ML: What tools might I want to use to really evaluate what a good influencer might be?
KC: I usually just start in the actual platforms. You can easily look and see who your top engaged fans are. Buffer has a new tool called Buffer Analyze, and it will show you who your top influencers are. Another thing you can do is, if you have a Facebook page, it will also show you who some of your top engagers are, and sometimes you might want to start with someone who's just creating a lot of noise on your platform first.
ML: What can a corporation or a nonprofit do to have a long-lasting social good impact on social media and to ensure their campaign is not just forgotten?
KC: I always look at everything as long-term, so even if you have a campaign that's short-term, say you need to raise $10,000 or $1 million, and you don't want to just go and do that, you want to think long-term, you want to think ongoing drumbeat. You want to go lifelong relationship with your followers, with your fans, and have a lot of fun creative campaigns and things to keep your audience engaged. So, if you are a nonprofit or a brand, it could be a contest, it could be art for rebranding, have people submit logo ideas, you know. So the key here is to engage, and engage and engage and engage.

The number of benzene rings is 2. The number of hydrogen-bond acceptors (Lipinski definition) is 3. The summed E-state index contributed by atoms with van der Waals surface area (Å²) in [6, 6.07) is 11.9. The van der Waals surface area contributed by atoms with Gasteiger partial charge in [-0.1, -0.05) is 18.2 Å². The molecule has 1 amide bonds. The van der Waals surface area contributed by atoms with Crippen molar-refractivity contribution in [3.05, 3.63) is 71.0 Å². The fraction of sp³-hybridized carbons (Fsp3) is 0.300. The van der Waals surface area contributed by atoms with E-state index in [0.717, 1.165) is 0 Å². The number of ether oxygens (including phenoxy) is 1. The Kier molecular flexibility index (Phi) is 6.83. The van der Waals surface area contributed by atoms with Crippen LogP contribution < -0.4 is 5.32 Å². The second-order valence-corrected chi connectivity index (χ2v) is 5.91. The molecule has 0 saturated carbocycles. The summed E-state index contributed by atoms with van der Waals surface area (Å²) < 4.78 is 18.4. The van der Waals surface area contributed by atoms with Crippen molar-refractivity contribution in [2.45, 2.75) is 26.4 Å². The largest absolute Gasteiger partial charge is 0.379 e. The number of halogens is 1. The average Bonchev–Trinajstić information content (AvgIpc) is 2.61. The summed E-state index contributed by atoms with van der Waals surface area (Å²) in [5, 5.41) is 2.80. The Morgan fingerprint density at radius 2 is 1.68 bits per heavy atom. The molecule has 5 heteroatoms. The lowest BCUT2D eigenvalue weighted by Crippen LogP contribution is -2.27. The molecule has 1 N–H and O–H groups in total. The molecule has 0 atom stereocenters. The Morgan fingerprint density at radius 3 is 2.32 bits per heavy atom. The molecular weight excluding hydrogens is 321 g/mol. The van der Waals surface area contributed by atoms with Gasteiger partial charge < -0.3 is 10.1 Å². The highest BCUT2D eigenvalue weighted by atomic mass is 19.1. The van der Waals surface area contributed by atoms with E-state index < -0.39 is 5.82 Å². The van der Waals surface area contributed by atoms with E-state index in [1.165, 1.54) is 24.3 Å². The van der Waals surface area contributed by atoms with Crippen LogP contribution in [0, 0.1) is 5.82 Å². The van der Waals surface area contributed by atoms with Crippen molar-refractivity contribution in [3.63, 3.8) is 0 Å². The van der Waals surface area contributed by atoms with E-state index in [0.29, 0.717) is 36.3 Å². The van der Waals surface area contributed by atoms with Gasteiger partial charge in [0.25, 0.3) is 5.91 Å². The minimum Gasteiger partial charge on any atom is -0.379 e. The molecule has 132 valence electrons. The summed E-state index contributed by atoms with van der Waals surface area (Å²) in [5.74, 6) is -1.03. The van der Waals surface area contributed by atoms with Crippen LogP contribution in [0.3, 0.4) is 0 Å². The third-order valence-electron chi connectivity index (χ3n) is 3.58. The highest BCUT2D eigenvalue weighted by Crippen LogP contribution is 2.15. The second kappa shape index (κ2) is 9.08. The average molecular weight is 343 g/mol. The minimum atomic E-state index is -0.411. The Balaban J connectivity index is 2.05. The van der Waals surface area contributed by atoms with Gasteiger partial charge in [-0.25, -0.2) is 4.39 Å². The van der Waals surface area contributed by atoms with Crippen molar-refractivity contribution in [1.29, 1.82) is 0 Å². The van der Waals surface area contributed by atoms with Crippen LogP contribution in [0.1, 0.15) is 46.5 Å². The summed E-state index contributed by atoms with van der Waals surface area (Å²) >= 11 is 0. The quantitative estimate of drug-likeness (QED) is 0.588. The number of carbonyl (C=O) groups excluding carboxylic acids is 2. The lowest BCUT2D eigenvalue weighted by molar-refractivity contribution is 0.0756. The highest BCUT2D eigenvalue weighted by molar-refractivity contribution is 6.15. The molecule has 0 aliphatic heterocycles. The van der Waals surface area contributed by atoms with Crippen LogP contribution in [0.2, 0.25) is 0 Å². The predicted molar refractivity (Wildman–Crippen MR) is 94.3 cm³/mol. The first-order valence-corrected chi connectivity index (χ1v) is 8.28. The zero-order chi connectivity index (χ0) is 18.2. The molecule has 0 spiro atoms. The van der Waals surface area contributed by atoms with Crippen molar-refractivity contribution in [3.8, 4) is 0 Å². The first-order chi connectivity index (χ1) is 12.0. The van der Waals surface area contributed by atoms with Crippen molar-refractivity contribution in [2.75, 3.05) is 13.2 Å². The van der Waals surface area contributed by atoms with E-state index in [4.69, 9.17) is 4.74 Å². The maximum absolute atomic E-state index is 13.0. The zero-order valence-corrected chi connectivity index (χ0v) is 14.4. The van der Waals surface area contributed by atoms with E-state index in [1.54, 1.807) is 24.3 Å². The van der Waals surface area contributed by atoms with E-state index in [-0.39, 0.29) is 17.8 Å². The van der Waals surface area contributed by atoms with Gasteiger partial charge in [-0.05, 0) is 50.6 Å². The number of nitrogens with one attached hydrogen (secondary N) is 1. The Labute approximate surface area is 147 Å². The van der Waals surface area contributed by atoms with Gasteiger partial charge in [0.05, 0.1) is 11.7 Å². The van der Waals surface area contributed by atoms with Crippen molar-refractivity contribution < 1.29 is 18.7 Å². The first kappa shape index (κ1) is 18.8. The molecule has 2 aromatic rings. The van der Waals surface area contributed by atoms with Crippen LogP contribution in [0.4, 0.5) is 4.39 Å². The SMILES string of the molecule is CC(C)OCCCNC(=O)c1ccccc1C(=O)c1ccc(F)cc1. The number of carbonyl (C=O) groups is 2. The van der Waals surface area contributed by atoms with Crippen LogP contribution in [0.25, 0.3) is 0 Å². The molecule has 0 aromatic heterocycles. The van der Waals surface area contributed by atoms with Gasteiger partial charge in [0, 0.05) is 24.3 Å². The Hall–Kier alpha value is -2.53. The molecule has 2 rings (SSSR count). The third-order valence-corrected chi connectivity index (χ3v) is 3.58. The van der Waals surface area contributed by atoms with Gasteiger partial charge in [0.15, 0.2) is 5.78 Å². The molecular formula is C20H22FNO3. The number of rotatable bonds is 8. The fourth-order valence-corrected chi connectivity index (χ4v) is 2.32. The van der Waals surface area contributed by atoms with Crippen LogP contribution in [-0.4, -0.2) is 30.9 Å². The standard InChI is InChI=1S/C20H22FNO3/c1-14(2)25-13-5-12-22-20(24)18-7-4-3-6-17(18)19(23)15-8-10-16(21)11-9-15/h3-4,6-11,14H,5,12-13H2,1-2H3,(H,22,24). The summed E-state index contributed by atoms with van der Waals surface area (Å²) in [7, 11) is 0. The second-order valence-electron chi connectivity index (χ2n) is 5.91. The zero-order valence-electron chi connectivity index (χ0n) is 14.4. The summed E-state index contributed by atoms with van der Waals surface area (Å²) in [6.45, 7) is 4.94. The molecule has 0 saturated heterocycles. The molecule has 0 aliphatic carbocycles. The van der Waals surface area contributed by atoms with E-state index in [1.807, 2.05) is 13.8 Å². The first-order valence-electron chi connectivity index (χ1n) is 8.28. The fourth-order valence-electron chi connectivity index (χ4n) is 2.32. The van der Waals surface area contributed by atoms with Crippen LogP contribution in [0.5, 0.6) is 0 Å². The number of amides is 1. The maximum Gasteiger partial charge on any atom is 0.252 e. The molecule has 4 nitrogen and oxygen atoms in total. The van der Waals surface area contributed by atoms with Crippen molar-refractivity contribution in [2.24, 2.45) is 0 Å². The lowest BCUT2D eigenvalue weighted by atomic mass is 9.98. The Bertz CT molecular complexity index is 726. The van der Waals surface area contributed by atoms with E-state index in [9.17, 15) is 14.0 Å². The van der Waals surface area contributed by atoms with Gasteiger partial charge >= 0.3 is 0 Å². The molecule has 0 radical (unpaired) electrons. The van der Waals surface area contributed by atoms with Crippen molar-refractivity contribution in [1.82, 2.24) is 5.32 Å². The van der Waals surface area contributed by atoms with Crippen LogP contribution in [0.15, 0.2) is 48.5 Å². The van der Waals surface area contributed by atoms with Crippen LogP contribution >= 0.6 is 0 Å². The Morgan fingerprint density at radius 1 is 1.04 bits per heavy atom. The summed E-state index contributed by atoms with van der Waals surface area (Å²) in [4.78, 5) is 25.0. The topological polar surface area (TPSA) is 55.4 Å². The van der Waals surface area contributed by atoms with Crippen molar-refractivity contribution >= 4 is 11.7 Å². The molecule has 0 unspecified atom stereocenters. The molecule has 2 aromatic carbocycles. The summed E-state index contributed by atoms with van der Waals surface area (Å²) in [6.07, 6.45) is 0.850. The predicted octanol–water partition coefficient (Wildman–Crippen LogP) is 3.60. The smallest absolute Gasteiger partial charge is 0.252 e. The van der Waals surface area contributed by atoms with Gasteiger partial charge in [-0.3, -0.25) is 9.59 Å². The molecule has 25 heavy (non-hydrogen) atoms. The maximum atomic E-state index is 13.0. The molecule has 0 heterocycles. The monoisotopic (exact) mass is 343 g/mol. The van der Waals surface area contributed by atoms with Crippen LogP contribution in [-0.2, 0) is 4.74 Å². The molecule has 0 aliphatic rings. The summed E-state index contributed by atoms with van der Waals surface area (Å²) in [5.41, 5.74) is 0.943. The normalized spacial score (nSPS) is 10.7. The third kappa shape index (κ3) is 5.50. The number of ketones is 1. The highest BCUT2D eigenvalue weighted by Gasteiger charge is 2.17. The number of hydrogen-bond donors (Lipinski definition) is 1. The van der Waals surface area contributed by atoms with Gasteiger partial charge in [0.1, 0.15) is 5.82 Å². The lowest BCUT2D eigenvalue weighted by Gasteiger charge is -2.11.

ML: Do you find that one platform works better for social cause marketing than another platform?
KC: We've had success everywhere, so it just depends on who you are targeting, it depends on the campaign. I am an ambassador for an organization that's working to eliminate single-use plastics, and they're called Lonely Whale and they have a younger audience, so Instagram is really great for them. If you have an older audience, Facebook is really great, although, a lot of people who are a little bit older, not millennials, you know, Gen Z or my age are everywhere too, Twitter is also great for activism. It really just depends on who you're targeting. The younger audiences tend to be on Snapchat and Instagram.